How should I go about transplanting these young trees?

A little while back I planted some young loquat trees, pretty much ignorant of how big they can grow. Having found it out, I’ve realized that I need to move them away from the fence I planted them near to somewhere in my yard with a bit more room.

I don’t want to kill them, but they need to be moved. I have no idea how deep the roots are in the ground. How do I go about keeping them healthy while I move 'em?

You don’t mention the time scale involved here. That’d help.

If they have been in the ground for a couple+ years and you don’t have to move them now, wait until late fall when they are dormant. To find out the size of the root ball, start well outside the drip line and start a deep trench in towards the trunk, stop when you see significant amounts of dirt held by tree roots.

Unless you just planted them a month ago, moving them now (spring time) would be really a bad idea.

I’ve transplanted all the trees on our property ( nearly 40) and all were done in the spring. Which, here in Michigan, really is about April. Anything earlier and the ground is too hard and cold.

Depending on where you live, transplating usually should be done before it starts budding or growing.

I’ve never heard of a loquat tree, so this is out of my speciality and , I’m guessing, out of my Zone ( 4).

To transplant, dig down and wide and take as much dirt with you.

Where ever you plant it, make a hole twice as big and deep and flood it with water before you put the root ball and dirt in. Back fill. Put all the soil on it and squish out the extra air with your boot. Air will dry out the roots. That is bad. Water daily every morning for a few minutes.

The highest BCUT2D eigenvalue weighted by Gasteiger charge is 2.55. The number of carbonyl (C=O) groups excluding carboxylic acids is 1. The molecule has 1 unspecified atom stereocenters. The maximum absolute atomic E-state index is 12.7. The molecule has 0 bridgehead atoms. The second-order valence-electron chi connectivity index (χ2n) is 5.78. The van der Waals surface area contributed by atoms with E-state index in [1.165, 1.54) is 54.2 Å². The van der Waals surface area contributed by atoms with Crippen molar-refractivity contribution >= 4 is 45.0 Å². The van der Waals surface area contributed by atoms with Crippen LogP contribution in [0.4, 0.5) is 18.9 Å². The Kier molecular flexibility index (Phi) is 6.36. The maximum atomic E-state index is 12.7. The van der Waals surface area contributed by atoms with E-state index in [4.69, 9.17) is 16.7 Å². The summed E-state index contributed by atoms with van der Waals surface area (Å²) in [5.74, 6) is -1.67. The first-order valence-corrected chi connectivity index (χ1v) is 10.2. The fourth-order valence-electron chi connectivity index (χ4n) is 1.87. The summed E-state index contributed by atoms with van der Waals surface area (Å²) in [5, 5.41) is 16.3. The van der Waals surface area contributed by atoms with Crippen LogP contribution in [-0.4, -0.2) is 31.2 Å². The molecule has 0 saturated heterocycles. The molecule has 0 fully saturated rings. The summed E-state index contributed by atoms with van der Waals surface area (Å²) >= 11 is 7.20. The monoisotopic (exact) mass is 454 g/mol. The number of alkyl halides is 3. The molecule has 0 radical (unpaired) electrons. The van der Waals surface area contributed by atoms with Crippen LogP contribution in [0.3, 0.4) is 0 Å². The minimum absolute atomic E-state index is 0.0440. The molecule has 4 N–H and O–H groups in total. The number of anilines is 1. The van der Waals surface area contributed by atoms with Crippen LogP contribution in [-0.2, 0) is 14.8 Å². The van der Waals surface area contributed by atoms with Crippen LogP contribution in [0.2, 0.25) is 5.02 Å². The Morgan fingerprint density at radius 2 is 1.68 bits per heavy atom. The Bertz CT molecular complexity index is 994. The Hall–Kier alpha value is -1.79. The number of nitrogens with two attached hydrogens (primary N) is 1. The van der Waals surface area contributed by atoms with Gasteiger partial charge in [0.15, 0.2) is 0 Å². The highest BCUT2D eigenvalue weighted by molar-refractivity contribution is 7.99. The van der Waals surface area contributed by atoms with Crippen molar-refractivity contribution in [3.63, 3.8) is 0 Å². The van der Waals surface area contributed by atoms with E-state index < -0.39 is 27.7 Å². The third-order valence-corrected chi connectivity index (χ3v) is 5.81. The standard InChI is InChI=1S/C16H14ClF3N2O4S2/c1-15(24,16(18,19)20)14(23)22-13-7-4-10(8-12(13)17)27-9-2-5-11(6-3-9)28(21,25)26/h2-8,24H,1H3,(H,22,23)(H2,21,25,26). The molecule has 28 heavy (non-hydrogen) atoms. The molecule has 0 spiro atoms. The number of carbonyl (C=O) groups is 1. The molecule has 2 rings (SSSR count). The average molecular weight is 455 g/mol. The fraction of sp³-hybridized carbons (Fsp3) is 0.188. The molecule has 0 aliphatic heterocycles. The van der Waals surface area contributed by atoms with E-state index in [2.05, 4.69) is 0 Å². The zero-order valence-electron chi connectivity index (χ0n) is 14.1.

I highly recommend getting some ‘root stimulator’ to encourage the roots to take hold and recover from the shock of manhandling.

Contact a local nursery and ask them about transplanting times.

Eriobotrya japonica - Loquat is a Japanese fruit tree (Actually it originates from China but has been grown in Japan for over 1,000 years) in the rose family. It’s considered an exotic fruit, although it’s by no means tropical. Although, they do look quite tropical.

The loquat is adapted to a subtropical to mild-temperature climate. Where the climate is too cool or excessively warm and moist, the tree is grown as an ornamental but will not bear fruit. Well established trees can tolerate a low temperature of 12° F. The killing temperature for the flower bud is about 19° F, and for the mature flower about 26° F. At 25° F the seed is killed, causing the fruit to fall. Extreme summer heat is also detrimental to the crop, and dry, hot winds cause leaf scorch. High heat and sunlight during the winter often results in sunburned fruit. The white-fleshed varieties are better adapted to cool coastal areas. In a large tub the loquat makes a good container specimen.

They don’t have a definite “dormant” period like a plum or apple would. SUch plants generally transplant well, although some tend to resent any root disturbance. I have not been able to find anything that says the loquat is the same.